Cost of Living - This is something that's become a very interesting focus of mine of late. K & A had been talking about CO for awhile until A came back from CA. One thing he specifically said was that the cost of living wasn't that much different. I can't say I agree. In looking at all the things I've had to deal with in CA I'm not planning on ever moving back, unless money no longer means anything to me. I was buying diesel on the trip out here pretty consistently at 2.70ish a gallon, even as close as kingman (@2.73), but when I came over the border it jumped to 3.69. Granted, Needles is a 'resort' town, but still. That's a pretty hefty jump. Then I went to the local fast food restaurant when drinks now run me 2.19. State tax is higher, vehicle registrations are higher (don't I know it), the cost of living in general is probably 30% higher (not taking into account, health factors in smog/pollution, traffic & time, lifestyle of people (I hadn't seen one bum until CA), or general overcrowdedness of the world out here. I'm sorry, but I'm going to have to say, no matter how much more you make in CA, the true cost of living is higher. Period.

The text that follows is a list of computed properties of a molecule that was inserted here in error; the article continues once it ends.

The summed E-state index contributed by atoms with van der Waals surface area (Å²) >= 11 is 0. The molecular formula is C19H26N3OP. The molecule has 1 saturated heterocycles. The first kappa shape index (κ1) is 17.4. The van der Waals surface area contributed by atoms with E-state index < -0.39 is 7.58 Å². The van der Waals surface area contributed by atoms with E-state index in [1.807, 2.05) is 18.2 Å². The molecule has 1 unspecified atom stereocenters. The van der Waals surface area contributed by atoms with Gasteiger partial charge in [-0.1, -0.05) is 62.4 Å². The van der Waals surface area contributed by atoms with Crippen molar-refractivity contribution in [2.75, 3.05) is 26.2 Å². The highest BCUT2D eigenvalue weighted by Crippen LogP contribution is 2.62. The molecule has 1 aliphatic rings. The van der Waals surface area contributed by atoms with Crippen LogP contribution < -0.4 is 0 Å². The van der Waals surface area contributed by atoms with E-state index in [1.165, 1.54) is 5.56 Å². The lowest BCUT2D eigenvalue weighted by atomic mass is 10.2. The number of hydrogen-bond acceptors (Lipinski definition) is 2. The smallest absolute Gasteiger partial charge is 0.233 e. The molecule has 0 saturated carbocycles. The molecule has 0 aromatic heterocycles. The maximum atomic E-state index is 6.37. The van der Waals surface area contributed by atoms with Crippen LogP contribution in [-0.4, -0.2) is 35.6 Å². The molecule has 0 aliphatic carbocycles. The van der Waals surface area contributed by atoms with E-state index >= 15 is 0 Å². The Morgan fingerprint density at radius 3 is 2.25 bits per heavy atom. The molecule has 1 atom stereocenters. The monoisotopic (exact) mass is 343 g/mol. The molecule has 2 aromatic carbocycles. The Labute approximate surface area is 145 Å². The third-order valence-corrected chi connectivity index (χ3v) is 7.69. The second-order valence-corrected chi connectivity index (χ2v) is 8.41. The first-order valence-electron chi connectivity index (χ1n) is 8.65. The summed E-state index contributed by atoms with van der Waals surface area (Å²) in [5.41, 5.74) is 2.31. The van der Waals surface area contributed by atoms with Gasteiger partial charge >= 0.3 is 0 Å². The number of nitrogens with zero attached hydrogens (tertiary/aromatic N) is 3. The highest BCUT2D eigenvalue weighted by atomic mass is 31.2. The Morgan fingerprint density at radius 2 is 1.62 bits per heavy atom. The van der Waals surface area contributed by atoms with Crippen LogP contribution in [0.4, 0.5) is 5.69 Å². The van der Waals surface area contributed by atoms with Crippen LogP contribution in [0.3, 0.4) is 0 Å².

and Finally... Yesterday I signed the final papers and did the preliminary walkthrough. I'm hopeful that they'll catch all the things that need to be caught and not be sloppy, but I'm trying to keep good notes about what I see and what they say. So far things have made sense, and all seems on the up and up, but I'm afraid a little about how much I have to learn and how expensive it can be if I don't get something right. I'm confident in my abilities, but there are sure a lot of systems to screw up :)

Monday, August 17, 2009

Day 4 | end of the trek West.

So after a good night's sleep (finally), I'm ready to head off to trailer world. I got an unexpected gift from the boss today when she took the day off for her birthday, freeing my day up and pushing my workday into the evening. whew.
To continue last night's blog... actually, to do last night's blog :)

First, the truck - I finally totally settled in, I'm driving it very comfortably now, as long as the road doesn't have an attitude grabbing it about. I'm happy to have that confidence in driving something so big, and having the tires act like they should helps too. I can still get them to be squiggy, I just have to make it happen now rather than making it keep from happening. :)